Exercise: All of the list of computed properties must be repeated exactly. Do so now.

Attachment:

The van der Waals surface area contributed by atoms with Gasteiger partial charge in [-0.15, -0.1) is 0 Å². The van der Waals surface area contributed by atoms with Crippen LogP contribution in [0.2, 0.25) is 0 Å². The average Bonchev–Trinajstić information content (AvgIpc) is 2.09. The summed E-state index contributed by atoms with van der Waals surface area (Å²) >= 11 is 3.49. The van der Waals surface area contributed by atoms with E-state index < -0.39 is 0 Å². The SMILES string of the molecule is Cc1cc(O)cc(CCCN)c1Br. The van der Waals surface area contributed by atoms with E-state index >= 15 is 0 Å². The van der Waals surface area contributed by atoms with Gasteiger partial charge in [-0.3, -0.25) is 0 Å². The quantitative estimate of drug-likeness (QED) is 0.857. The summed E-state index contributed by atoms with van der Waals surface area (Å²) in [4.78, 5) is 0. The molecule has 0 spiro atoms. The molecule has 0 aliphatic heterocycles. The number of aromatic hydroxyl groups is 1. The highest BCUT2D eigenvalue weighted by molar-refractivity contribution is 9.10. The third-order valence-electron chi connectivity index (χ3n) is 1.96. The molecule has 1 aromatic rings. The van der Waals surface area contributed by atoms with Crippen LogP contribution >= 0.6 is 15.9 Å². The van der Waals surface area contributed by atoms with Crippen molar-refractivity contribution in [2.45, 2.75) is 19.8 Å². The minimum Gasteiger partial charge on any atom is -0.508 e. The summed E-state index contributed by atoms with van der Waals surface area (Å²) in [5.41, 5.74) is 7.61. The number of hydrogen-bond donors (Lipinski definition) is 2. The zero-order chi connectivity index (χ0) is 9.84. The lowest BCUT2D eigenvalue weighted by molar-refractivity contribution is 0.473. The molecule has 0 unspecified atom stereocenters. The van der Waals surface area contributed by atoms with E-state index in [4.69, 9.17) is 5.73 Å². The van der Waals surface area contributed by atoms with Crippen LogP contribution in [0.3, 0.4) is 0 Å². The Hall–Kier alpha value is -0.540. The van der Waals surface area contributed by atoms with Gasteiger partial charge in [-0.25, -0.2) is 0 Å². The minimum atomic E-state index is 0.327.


The van der Waals surface area contributed by atoms with Gasteiger partial charge in [-0.15, -0.1) is 0 Å². The van der Waals surface area contributed by atoms with Crippen LogP contribution in [0.2, 0.25) is 0 Å². The average Bonchev–Trinajstić information content (AvgIpc) is 2.09. The summed E-state index contributed by atoms with van der Waals surface area (Å²) >= 11 is 3.49. The van der Waals surface area contributed by atoms with E-state index < -0.39 is 0 Å². The SMILES string of the molecule is Cc1cc(O)cc(CCCN)c1Br. The van der Waals surface area contributed by atoms with E-state index >= 15 is 0 Å². The van der Waals surface area contributed by atoms with Gasteiger partial charge in [-0.3, -0.25) is 0 Å². The quantitative estimate of drug-likeness (QED) is 0.857. The summed E-state index contributed by atoms with van der Waals surface area (Å²) in [4.78, 5) is 0. The molecule has 0 spiro atoms. The molecule has 0 aliphatic heterocycles. The number of aromatic hydroxyl groups is 1. The highest BCUT2D eigenvalue weighted by molar-refractivity contribution is 9.10. The third-order valence-electron chi connectivity index (χ3n) is 1.96. The molecule has 1 aromatic rings. The van der Waals surface area contributed by atoms with Crippen LogP contribution >= 0.6 is 15.9 Å². The van der Waals surface area contributed by atoms with Crippen molar-refractivity contribution in [2.45, 2.75) is 19.8 Å². The minimum Gasteiger partial charge on any atom is -0.508 e. The summed E-state index contributed by atoms with van der Waals surface area (Å²) in [5.41, 5.74) is 7.61. The number of hydrogen-bond donors (Lipinski definition) is 2. The zero-order chi connectivity index (χ0) is 9.84. The lowest BCUT2D eigenvalue weighted by molar-refractivity contribution is 0.473. The molecule has 0 unspecified atom stereocenters. The van der Waals surface area contributed by atoms with E-state index in [4.69, 9.17) is 5.73 Å². The van der Waals surface area contributed by atoms with Crippen LogP contribution in [0.3, 0.4) is 0 Å². The Hall–Kier alpha value is -0.540. The van der Waals surface area contributed by atoms with Gasteiger partial charge in [-0.25, -0.2) is 0 Å². The minimum atomic E-state index is 0.327.